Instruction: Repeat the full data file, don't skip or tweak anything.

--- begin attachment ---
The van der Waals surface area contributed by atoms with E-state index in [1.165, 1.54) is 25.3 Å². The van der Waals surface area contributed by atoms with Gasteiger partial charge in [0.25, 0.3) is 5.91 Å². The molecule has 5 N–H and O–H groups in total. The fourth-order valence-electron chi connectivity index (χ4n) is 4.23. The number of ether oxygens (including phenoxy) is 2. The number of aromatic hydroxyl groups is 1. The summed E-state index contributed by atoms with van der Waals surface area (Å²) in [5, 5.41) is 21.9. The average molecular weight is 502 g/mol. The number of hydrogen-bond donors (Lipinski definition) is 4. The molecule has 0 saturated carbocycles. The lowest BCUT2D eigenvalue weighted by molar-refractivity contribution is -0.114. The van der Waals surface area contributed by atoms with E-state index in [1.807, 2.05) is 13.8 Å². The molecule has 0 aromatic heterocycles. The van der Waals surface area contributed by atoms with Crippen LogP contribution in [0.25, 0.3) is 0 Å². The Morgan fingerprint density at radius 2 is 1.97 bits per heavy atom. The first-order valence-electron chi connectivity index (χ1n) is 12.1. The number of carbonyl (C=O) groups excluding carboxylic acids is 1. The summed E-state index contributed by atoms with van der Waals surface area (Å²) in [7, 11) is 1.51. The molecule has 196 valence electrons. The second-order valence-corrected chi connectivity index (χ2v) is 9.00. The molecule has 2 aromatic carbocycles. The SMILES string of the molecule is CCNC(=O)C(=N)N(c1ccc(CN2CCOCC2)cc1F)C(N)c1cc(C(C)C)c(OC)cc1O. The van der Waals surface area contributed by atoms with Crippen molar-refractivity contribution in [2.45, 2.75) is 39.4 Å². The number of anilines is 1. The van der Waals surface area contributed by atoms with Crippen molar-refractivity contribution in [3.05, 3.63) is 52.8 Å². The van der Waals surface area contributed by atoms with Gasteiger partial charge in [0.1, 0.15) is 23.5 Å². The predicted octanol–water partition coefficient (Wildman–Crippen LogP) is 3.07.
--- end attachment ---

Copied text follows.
The van der Waals surface area contributed by atoms with E-state index in [1.165, 1.54) is 25.3 Å². The van der Waals surface area contributed by atoms with Gasteiger partial charge in [0.25, 0.3) is 5.91 Å². The molecule has 5 N–H and O–H groups in total. The fourth-order valence-electron chi connectivity index (χ4n) is 4.23. The number of ether oxygens (including phenoxy) is 2. The number of aromatic hydroxyl groups is 1. The summed E-state index contributed by atoms with van der Waals surface area (Å²) in [5, 5.41) is 21.9. The average molecular weight is 502 g/mol. The number of hydrogen-bond donors (Lipinski definition) is 4. The molecule has 0 saturated carbocycles. The lowest BCUT2D eigenvalue weighted by molar-refractivity contribution is -0.114. The van der Waals surface area contributed by atoms with E-state index in [1.807, 2.05) is 13.8 Å². The molecule has 0 aromatic heterocycles. The van der Waals surface area contributed by atoms with Crippen LogP contribution in [0.25, 0.3) is 0 Å². The Morgan fingerprint density at radius 2 is 1.97 bits per heavy atom. The first-order valence-electron chi connectivity index (χ1n) is 12.1. The number of carbonyl (C=O) groups excluding carboxylic acids is 1. The summed E-state index contributed by atoms with van der Waals surface area (Å²) in [7, 11) is 1.51. The molecule has 196 valence electrons. The second-order valence-corrected chi connectivity index (χ2v) is 9.00. The molecule has 2 aromatic carbocycles. The SMILES string of the molecule is CCNC(=O)C(=N)N(c1ccc(CN2CCOCC2)cc1F)C(N)c1cc(C(C)C)c(OC)cc1O. The van der Waals surface area contributed by atoms with Crippen molar-refractivity contribution in [2.45, 2.75) is 39.4 Å². The number of anilines is 1. The van der Waals surface area contributed by atoms with Crippen molar-refractivity contribution in [3.05, 3.63) is 52.8 Å². The van der Waals surface area contributed by atoms with Gasteiger partial charge in [0.1, 0.15) is 23.5 Å². The predicted octanol–water partition coefficient (Wildman–Crippen LogP) is 3.07.